In last Sunday’s European parliament elections there were two earthquake results in France. The first is the breakthrough of the far-right nationalist, anti-EU, anti-immigrant National Front party (FN). The second is the overwhelming defeat of the governing Socialist party (PS) of President François Hollande. The French Socialists’ failure, however, goes deeper in history. Their perennial weakness as a party has characterized French politics for a long time.

Marine Le Pen’s FN, the flagship of European far-right politics, won 25 percent. The Socialists collapsed to 14 percent, following an already dismal showing in March’s municipal elections. But this isn’t all: As president, Hollande has been polling below 20 percent for months, the worst ever in the Fifth Republic and, on reflection, a really astonishing failure.

After two years of dismal governance, the French Socialists have lost legitimacy almost completely, yet Hollande and his parliamentary majority have three more years to run. It’s a classic story: ringing ideological left-wing chimes in electoral campaigns, then consternation and confusion when generous intentions, ignorance of economics and lack of political determination end in a blind alley.

When Charles de Gaulle founded the Fifth Republic in 1958, the French Socialists already had a checkered history. In the 1930s Léon Blum, the admirable socialist humanist, failed to mobilize France against the Nazi menace. In the Fourth Republic, 1946 to 1958, the Socialists continued to flounder, intimidated by the French Communists on the left and Gaullists on the right. They were, in a local joke, the slice of ham in a sandwich and getting thinner all the time.

Finally, after 23 years, with the tenacious François Mitterrand as their candidate, they won the presidency and parliament in 1981. When Mitterrand left power in 1995, the PS’ future seemed the natural left-wing governing party in a stable left-right alternation of power. But the party elite failed to produce leaders of genuine stature and determined convictions.

In 1997 the Socialists unexpectedly won a fluke election when President Jacques Chirac mistimed dissolution of parliament. Then, in 2002, at the end of five desultory years in office, the incumbent Socialist prime minister Lionel Jospin was astoundingly defeated in the first round by Marine Le Pen’s father, the original far-right rogue, Jean-Marie Le Pen, who had founded the FN. (Le Pen lost to Chirac in the runoff by fully 60 percent.)

“Embarrassing” for France is too weak a word. That Jean-Marie Le Pen got to the runoff amounted to Socialist failure to protect the country’s politics from a rising nationalist-racist fringe that continues around Europe today.

Adding it up, until Hollande’s victory in 2012, the Socialists elected only one president since 1958, the exceptional Mitterrand. And he came from outside, joining the party only in 1969, at the age of 51.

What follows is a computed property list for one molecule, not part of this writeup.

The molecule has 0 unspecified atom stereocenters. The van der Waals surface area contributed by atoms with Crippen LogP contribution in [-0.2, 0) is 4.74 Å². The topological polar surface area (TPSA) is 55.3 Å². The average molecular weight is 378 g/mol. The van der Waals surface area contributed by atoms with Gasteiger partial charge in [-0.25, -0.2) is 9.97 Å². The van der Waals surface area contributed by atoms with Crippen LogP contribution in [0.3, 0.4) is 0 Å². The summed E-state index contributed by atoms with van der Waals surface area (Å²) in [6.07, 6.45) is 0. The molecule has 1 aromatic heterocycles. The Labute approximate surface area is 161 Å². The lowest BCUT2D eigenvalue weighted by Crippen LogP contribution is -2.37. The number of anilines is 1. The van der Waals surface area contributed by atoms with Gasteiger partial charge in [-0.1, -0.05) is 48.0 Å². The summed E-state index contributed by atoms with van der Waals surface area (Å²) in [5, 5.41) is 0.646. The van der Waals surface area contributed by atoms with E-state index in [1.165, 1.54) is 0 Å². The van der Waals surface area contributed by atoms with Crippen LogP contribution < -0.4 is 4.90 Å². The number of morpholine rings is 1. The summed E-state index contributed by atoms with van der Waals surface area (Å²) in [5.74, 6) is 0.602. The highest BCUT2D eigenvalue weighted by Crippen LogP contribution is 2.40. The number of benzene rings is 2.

Why can’t the Socialists do better? Why don’t they produce truly ambitious, battle-hardened candidates with fire in the belly? (In 2007 their candidate was the equally inexperienced Ségolène Royal, Hollande’s domestic partner for 30 years and mother of his four children. And let’s not forget the scandal of their initial likely candidate for 2012, Dominique Strauss-Kahn.)

What can President Hollande possibly do now to rescue the situation? He has one trump card that few would expect of him: Tell Prime Minister Manuel Valls to try for an unprecedented Grand Coalition that would ally the Socialists, the UMP (21 percent) and the centrist Modem party (10 percent) — that is, 45 percent in the European election. In a parliamentary election that coalition would produce a solid majority of seats with new legitimacy. Grand coalitions can govern quite successfully. Germany is the best example. But besides a strong leader, it needs a sense of mutual respect and loyalty among the parties, meaning the French conservatives and centrists must also admit that this time the jig is really up on politics as usual, including them. This would begin to restore France’s credibility in wider Europe.

With effective government Hollande could reverse France’s slide to the right. He could create conditions for the serious economic reforms that both right and left parties have failed at consistently. He could encourage the private sector, foster economic dynamism and reverse the unprecedented collapse of foreign investment. A Grand Coalition with a combative leader — Valls is that man — could confront the French street (i.e., the perennial mass protests and strikes that intimidate governments afraid of not being reelected). The army of French unemployed might start to shrink, which is especially important for young people.

Hollande would look patriotic having made a kind of Gaullist gesture, rising above party politics. A Grand Coalition would be a new kind of “cohabitation” in the French system, different from a president of one party facing a contradictory prime minister and parliamentary majority. Hollande would demonstrate the Constitution’s flexibility as a basis of forming governments.

Above all, Hollande would be responsible for something new in France today: success and optimism.